VII0. Strategic Leadership and Decision Making
A0. One of the key strategic roles of any manager, whether general or functional, is to provide strategic leadership for subordinates. Strategic leadership refers to the ability to articulate a strategic vision for the company and to motivate others to buy into that vision. Strong leaders meet six criteria.
10. Strong leaders have a vision of where the organization should go, are eloquent enough to communicate this vision to others within the organization in terms that energize people, and consistently articulate their vision until it becomes part of the culture of the organization.
20. Strong leaders demonstrate their commitment to their vision by actions and words, and they often lead by example.
30. Strong leaders are well informed, developing a network of formal and informal sources of information that keep them well apprised of what is going on within their company. They develop “backchannel” ways of finding out what is going on within the organization so that they do not have to rely on formal information channels.
40. Strong leaders are skilled delegators. They recognize that, unless they delegate, they can quickly become overloaded with responsibilities. Besides, they recognize that empowering subordinates to make decisions is an effective motivational tool. Empowerment also makes sense when it results in shifting decisions to those who must implement them.
50. Strong leaders are politically astute. They play the power game with skill, preferring to build consensus for their ideas rather than use their authority to force ideas through. They act as members or leaders of a coalition rather than as dictators. Recognizing the uncertain nature of their forecasts, they commit to a vision rather than to specific projects or deadlines. They also realize that a big change may be more easily implemented in small, piecemeal steps.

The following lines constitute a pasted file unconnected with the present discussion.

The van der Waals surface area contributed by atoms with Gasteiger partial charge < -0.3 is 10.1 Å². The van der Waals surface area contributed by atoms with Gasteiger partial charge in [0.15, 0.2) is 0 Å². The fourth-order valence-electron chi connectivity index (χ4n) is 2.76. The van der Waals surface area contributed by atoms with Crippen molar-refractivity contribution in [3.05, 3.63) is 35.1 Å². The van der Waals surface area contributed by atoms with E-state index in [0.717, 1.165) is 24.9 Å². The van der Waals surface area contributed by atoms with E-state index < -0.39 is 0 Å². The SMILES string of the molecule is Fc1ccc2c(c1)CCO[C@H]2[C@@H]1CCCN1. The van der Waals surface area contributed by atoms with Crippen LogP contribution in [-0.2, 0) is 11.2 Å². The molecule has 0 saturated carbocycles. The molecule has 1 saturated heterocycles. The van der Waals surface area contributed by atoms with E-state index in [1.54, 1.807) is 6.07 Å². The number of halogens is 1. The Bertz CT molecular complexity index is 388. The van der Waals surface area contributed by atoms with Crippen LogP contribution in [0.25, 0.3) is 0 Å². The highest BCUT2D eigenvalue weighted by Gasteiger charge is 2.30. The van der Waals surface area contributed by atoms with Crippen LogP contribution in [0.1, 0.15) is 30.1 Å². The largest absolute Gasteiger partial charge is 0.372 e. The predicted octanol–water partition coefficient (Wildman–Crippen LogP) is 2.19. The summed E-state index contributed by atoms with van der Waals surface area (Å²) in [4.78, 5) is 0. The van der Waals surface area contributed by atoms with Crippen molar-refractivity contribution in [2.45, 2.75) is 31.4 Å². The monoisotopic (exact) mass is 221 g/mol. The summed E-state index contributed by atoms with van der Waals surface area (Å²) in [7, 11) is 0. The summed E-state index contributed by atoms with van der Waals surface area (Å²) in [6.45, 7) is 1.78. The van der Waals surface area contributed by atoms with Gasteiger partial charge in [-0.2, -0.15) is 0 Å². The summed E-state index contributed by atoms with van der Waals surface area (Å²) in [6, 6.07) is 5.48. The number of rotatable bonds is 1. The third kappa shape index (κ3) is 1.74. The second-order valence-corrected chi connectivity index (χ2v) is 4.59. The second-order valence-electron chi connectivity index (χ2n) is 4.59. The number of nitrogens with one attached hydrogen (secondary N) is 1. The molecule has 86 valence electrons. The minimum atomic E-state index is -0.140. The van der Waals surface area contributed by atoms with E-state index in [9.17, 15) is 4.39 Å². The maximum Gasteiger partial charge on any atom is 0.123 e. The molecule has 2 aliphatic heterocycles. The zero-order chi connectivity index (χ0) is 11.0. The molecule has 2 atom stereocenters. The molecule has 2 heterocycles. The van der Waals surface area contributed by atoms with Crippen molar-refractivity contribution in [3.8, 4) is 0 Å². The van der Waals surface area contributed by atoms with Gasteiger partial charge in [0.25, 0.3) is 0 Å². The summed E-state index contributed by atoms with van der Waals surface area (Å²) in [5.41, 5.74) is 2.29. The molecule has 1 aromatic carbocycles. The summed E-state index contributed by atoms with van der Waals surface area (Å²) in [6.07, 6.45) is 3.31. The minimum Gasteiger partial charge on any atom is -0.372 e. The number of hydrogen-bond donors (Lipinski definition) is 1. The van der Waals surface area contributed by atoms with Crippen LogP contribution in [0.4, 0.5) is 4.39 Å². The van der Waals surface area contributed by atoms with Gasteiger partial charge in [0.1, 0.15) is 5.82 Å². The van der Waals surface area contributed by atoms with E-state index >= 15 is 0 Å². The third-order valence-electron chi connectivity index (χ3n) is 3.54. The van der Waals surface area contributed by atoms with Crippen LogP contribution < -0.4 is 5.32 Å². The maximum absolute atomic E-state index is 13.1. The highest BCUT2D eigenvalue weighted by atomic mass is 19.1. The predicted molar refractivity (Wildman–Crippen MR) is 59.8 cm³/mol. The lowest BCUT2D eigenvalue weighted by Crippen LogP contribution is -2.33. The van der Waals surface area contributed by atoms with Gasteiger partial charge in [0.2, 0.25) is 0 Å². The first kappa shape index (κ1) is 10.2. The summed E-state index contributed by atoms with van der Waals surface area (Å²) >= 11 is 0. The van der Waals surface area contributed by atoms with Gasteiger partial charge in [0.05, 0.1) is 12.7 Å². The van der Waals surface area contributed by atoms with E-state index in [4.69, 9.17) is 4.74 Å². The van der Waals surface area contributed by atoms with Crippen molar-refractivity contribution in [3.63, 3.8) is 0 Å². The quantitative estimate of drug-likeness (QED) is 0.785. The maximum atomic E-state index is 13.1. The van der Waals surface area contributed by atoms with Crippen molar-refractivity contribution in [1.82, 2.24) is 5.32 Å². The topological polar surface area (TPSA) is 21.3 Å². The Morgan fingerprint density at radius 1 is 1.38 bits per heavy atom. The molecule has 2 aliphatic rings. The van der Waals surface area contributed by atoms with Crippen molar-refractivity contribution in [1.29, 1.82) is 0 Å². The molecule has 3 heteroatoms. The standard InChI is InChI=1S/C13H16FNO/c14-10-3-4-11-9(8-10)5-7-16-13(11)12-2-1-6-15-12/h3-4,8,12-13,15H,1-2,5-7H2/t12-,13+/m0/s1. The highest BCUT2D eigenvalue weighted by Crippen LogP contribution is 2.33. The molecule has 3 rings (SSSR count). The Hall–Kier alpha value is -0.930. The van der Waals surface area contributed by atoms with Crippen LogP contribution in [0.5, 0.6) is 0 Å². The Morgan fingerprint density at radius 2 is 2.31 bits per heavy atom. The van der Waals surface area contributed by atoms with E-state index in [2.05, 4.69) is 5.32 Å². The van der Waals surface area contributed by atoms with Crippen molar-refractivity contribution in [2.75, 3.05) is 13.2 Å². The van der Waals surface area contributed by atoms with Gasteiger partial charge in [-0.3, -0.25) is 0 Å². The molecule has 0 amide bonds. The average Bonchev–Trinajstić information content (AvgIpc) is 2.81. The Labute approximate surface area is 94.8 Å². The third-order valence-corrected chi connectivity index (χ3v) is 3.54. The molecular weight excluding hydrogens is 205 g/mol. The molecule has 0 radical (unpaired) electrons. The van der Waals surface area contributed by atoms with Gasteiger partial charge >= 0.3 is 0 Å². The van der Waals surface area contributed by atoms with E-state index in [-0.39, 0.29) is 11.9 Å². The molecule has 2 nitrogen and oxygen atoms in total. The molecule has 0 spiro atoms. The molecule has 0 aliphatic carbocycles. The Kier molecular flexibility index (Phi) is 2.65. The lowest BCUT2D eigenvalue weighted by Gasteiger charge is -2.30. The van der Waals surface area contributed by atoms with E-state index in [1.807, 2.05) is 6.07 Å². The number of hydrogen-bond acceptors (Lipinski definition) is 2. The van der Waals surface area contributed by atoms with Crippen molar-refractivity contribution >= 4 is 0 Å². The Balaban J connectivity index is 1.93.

60. Strong leaders exhibit emotional intelligence, which includes self-awareness, self-regulation, motivation, empathy, and social skills. Leaders who exhibit a high degree of emotional intelligence tend to be more effective.
B0. The best-designed strategic planning systems will fail to produce the desired results if strategic decision makers fail to use the information at their disposal effectively. Our rationality as decision makers is bounded by our own cognitive capabilities. Experimental evidence shows that all humans suffer from innate flaws in their reasoning ability, which are called cognitive biases. We tend to fall back on certain rules of thumb, or heuristics, when making decisions, and sometimes they lead to severe and systematic errors in the decision-making process. However, to the extent that managers are aware of their own cognitive biases, they can attempt to compensate for the resulting weaknesses through some decision-making improvement techniques.
10. The prior hypothesis bias refers to the fact that decision makers who have strong prior beliefs about the relationship between two variables tend to make decisions on the basis of these beliefs, even when presented with evidence that their beliefs are wrong.
20. Escalating commitment occurs when, having already committed significant resources to a project, decision makers commit even more resources if they receive feedback that the project is failing. This may be an irrational response; a more logical response may be to abandon the project and move on, rather than escalate commitment.
30. Reasoning by analogy involves the use of simple analogies to make sense out of complex problems. However, because they oversimplify a complex problem, such analogies can be misleading.
40. Representativeness refers to the tendency on the part of many decision makers to generalize from a small sample or even a single vivid anecdote. Generalizing from small samples violates the statistical law of large numbers, which tells us that it is inappropriate to generalize from a small sample, to say nothing of a single case.
50. The illusion of control is the tendency on the part of decision makers to overestimate their ability to control events. Top-level managers seem to be particularly prone to this bias. Having risen to the top of an organization, they tend to be overconfident about their ability to succeed.
C0. Another cause of poor strategic decision making appears to be a phenomenon referred to as groupthink. Groupthink occurs when a group of decision makers decides on a course of action without questioning underlying assumptions. Typically, a group coalesces around commitment to a person or policy. Information that could be used to question the policy is ignored or filtered out, while the group develops after-the-fact rationalizations for its decision. Thus commitment is based on an emotional rather than an objective assessment of what is the correct course of action.